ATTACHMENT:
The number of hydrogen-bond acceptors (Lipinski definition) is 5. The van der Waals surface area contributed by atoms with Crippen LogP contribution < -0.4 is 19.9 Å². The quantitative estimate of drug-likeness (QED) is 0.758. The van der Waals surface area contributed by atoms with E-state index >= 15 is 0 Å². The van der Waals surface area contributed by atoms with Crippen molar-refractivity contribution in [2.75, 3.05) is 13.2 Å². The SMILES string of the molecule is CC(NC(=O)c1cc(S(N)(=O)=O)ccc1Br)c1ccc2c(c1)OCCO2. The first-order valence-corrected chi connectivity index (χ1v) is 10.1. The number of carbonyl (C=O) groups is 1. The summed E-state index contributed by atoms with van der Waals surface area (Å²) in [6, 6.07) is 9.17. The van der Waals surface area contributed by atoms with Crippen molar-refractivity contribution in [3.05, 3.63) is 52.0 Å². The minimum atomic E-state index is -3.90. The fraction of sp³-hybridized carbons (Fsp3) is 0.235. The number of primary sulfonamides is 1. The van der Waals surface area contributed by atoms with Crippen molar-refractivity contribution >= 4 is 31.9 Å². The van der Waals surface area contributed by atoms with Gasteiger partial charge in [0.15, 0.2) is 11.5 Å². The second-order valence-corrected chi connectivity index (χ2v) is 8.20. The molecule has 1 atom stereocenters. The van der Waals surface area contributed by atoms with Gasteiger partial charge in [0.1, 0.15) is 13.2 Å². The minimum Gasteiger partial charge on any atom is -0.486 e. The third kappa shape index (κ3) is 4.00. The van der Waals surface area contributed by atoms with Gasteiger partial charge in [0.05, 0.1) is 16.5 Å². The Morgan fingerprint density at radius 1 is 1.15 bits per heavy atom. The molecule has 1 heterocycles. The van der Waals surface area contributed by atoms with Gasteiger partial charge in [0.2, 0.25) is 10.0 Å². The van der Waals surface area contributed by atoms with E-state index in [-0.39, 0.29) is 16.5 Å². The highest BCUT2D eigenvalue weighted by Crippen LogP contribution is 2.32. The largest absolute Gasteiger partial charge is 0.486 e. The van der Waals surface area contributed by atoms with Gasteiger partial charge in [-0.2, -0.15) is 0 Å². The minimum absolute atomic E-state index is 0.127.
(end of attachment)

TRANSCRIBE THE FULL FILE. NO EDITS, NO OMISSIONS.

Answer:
The number of hydrogen-bond acceptors (Lipinski definition) is 5. The van der Waals surface area contributed by atoms with Crippen LogP contribution < -0.4 is 19.9 Å². The quantitative estimate of drug-likeness (QED) is 0.758. The van der Waals surface area contributed by atoms with E-state index >= 15 is 0 Å². The van der Waals surface area contributed by atoms with Crippen molar-refractivity contribution in [2.75, 3.05) is 13.2 Å². The SMILES string of the molecule is CC(NC(=O)c1cc(S(N)(=O)=O)ccc1Br)c1ccc2c(c1)OCCO2. The first-order valence-corrected chi connectivity index (χ1v) is 10.1. The number of carbonyl (C=O) groups is 1. The summed E-state index contributed by atoms with van der Waals surface area (Å²) in [6, 6.07) is 9.17. The van der Waals surface area contributed by atoms with Crippen molar-refractivity contribution in [3.05, 3.63) is 52.0 Å². The minimum atomic E-state index is -3.90. The fraction of sp³-hybridized carbons (Fsp3) is 0.235. The number of primary sulfonamides is 1. The van der Waals surface area contributed by atoms with Crippen molar-refractivity contribution >= 4 is 31.9 Å². The van der Waals surface area contributed by atoms with Gasteiger partial charge in [0.15, 0.2) is 11.5 Å². The second-order valence-corrected chi connectivity index (χ2v) is 8.20. The molecule has 1 atom stereocenters. The van der Waals surface area contributed by atoms with Gasteiger partial charge in [0.1, 0.15) is 13.2 Å². The minimum Gasteiger partial charge on any atom is -0.486 e. The third kappa shape index (κ3) is 4.00. The van der Waals surface area contributed by atoms with Gasteiger partial charge in [0.05, 0.1) is 16.5 Å². The Morgan fingerprint density at radius 1 is 1.15 bits per heavy atom. The molecule has 1 heterocycles. The van der Waals surface area contributed by atoms with Gasteiger partial charge in [0.2, 0.25) is 10.0 Å². The van der Waals surface area contributed by atoms with E-state index in [-0.39, 0.29) is 16.5 Å². The highest BCUT2D eigenvalue weighted by Crippen LogP contribution is 2.32. The largest absolute Gasteiger partial charge is 0.486 e. The van der Waals surface area contributed by atoms with Gasteiger partial charge in [-0.2, -0.15) is 0 Å². The minimum absolute atomic E-state index is 0.127.